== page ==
John S. Tanner, Notes from an Ameteur: A Disciple’s Life in the Academy (Provo, UT: Religious Studies Center; Salt Lake City: Deseret Book, 2011), 1–3.
As I begin this essay, I am in Israel to film a new documentary on the Messiah. I always enjoy visiting the Holy Land. Yet invariably the experience leads me to reflect on the importance of such travel to my testimony of the Savior. Without a doubt, my understanding of Jesus’ life has been deepened and made more concrete by firsthand knowledge of the land he walked. But my testimony is grounded in knowledge gained not from the Holy Land but from the Holy Ghost. My witness preceded any pilgrimage here and hopefully will endure long after I leave these places thronging with tourists who yearn to walk where Jesus walked.
One of my favorite spots in Jerusalem is also one generally less crowded with tourists than many sites. It is an ancient stairway leading from Mount Zion down to the Kidron Valley. The stairs descend from a church called St. Peter in Gallicantu, associated with Peter’s betrayal. (Gallicantu means “rooster crow.”) In Jesus’ day, the stairs probably led to the palace of Caiaphas, where Jesus was taken after his ordeal in Gethsemane. Unlike many sites, which have disappeared under the accretion of two millennia, these stairs appear to date back to the first century. If so, they may mark the very steps Jesus walked down after the Last Supper and walked up again on his return from Gethsemane to Jerusalem, to be tried before the high priest and then Pilate. Jesus descended the stairs in the company of his disciples, not fully appreciating what excruciating pain he would endure in Gethsemane. He returned alone, surrounded by cruel captors who no doubt mocked him and beat him. They could not know that he was already spent beyond imagination from suffering for their sins—and ours. After such an ordeal, how did he manage to stumble back up these steep steps?
As I sit on the steps reviewing these scenes in my mind, I try to imaginatively walk with Jesus, but I find it difficult to imagine myself in the place of Jesus, whose agony I cannot begin to plumb. Nor can I identify with his tormentors, whose cruelty is repellent to me. However, I can imagine myself walking with Peter. Peter follows Jesus “afar off” (Mark 14:54), presumably just out of sight. Formerly ready to defend the Master with the sword, Peter does not now dare reach for a weapon to rescue his Lord. But he also does not abandon his beloved Master either, as do most of the others. He stands nearby Jesus. Yet, to his shame, he does not stand publicly with Jesus. His conduct recalls the anguished cry of the man in Mark, “Lord, I believe; help thou mine unbelief” (Mark 9:24). Peter wants to be true to his testimony, but on that dark, cold night, warming himself by a fire, he denies the Savior three times. I sympathize with Peter, a disciple whose conduct is not always perfectly commensurate with his love.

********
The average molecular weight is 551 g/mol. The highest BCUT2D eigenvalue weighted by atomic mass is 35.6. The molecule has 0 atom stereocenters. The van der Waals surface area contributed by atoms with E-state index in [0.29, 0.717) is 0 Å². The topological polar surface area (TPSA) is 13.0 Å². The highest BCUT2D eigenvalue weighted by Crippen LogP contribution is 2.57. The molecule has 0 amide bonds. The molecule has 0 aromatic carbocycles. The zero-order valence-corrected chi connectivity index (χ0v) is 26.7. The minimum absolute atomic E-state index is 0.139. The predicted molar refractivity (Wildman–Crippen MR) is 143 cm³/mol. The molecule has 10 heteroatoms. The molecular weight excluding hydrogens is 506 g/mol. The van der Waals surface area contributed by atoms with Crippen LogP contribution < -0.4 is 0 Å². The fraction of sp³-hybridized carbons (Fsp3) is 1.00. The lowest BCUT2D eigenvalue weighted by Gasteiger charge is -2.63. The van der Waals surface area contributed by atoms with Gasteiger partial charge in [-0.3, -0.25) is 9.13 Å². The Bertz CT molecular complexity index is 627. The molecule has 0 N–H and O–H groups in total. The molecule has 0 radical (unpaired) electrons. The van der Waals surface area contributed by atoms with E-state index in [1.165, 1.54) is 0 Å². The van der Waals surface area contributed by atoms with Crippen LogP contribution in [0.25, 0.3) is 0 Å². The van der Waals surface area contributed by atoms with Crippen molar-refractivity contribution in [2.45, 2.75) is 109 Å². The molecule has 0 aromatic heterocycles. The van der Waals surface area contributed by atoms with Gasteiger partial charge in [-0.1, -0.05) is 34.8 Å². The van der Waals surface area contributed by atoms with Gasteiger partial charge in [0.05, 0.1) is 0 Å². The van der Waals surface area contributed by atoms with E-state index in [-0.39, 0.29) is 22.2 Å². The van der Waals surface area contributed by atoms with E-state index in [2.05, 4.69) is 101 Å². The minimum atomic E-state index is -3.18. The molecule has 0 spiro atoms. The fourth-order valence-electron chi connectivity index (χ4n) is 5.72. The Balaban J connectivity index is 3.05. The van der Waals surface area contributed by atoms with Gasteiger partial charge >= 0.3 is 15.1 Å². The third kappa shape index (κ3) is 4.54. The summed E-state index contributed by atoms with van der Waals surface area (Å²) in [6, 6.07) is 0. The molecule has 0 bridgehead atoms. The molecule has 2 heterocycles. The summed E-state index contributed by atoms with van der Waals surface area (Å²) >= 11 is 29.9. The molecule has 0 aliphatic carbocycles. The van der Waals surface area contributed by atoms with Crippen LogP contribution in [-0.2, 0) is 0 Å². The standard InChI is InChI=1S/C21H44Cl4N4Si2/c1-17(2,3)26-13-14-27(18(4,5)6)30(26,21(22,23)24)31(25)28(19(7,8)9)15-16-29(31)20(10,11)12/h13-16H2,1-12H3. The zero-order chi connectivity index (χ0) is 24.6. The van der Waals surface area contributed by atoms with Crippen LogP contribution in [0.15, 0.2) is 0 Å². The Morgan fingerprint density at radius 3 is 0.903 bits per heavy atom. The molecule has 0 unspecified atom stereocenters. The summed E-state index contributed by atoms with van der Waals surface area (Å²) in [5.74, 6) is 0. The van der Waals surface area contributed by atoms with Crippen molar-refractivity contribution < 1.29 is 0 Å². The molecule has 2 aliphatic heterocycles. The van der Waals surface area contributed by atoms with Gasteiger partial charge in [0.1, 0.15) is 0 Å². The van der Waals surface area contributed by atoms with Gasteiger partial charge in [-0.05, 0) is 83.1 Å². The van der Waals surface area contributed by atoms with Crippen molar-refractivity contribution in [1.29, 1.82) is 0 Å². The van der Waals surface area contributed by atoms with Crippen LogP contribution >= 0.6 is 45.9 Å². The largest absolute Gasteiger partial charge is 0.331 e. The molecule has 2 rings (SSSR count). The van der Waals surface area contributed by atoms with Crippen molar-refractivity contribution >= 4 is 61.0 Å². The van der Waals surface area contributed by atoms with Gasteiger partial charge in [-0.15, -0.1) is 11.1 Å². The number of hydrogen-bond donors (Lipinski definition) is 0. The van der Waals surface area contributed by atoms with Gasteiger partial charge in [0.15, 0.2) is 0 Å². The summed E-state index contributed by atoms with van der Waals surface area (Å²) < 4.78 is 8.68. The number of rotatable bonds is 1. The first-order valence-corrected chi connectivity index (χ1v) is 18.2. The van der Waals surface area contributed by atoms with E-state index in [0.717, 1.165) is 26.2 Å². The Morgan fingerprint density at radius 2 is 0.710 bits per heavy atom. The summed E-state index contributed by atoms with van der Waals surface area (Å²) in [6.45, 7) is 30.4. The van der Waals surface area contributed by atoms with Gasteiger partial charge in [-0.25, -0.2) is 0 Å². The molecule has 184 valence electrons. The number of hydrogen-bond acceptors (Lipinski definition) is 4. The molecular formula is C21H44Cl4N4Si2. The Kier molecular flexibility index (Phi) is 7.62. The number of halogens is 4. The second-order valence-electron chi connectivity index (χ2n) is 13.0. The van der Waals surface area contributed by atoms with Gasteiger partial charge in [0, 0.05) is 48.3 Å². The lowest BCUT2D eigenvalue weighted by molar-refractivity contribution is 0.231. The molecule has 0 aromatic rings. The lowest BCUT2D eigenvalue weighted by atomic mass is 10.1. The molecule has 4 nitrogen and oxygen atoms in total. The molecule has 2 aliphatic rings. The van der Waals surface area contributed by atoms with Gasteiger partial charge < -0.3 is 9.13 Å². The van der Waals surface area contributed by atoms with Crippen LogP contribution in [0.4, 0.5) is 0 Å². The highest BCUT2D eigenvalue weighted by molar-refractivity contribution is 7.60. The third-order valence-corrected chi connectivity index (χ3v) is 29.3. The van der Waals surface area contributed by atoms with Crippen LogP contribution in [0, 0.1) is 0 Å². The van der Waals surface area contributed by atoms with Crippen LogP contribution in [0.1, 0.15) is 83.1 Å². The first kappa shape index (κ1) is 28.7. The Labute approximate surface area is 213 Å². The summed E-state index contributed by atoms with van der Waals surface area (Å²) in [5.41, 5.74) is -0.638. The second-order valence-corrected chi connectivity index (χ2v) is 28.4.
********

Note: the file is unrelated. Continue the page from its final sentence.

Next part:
By another fire on the shores of Galilee, Jesus would graciously grant Peter the chance to unsay his triple denial. “Lovest thou me?” Jesus asks Peter three times. With increasing urgency and gravity, Peter thrice reaffirms his love and devotion just as he had thrice denied it (see John 21:17). Previously, his Galilean accent had betrayed him as one of Jesus’ disciples. Now, in that same Galilean accent and near the place where the Master first called him to leave his nets, greathearted Peter recommits himself to following the Good Shepherd.
As we do each week in the sacrament. This ordinance seems precisely fitted for disciples in process of perfection, like Peter—and me. Weekly we witnesses our willingness—even our eagerness—to faithfully follow Jesus. Yet weekly we find ourselves at the sacrament table needing to renew vows imperfectly kept in a world of temptation, where confessing Christ on Sunday proves easier than following Christ on weekdays.
As I sit on these ancient steps, hallowed by the feet of the Master during the climatic moments of his ministry, I am reminded of a lesson I relearn every time I come to Israel. I remember that it is not enough, nor is it even essential, to walk where Jesus walked—whether on these steps or the Via Dolorosa or the shores of Galilee. Many Christians have lived and died without making a pilgrimage to the Holy Land and yet have entered into the heavenly Jerusalem to dwell with God forever. More important than walking where Jesus walked is walking as Jesus walked. This can be done anywhere. Indeed it must be done everywhere. Every disciple must heed the same call Peter heeded, which echoes still from the ancient shores of Galilee across the miles and down the centuries to each of us: “Come, follow me.”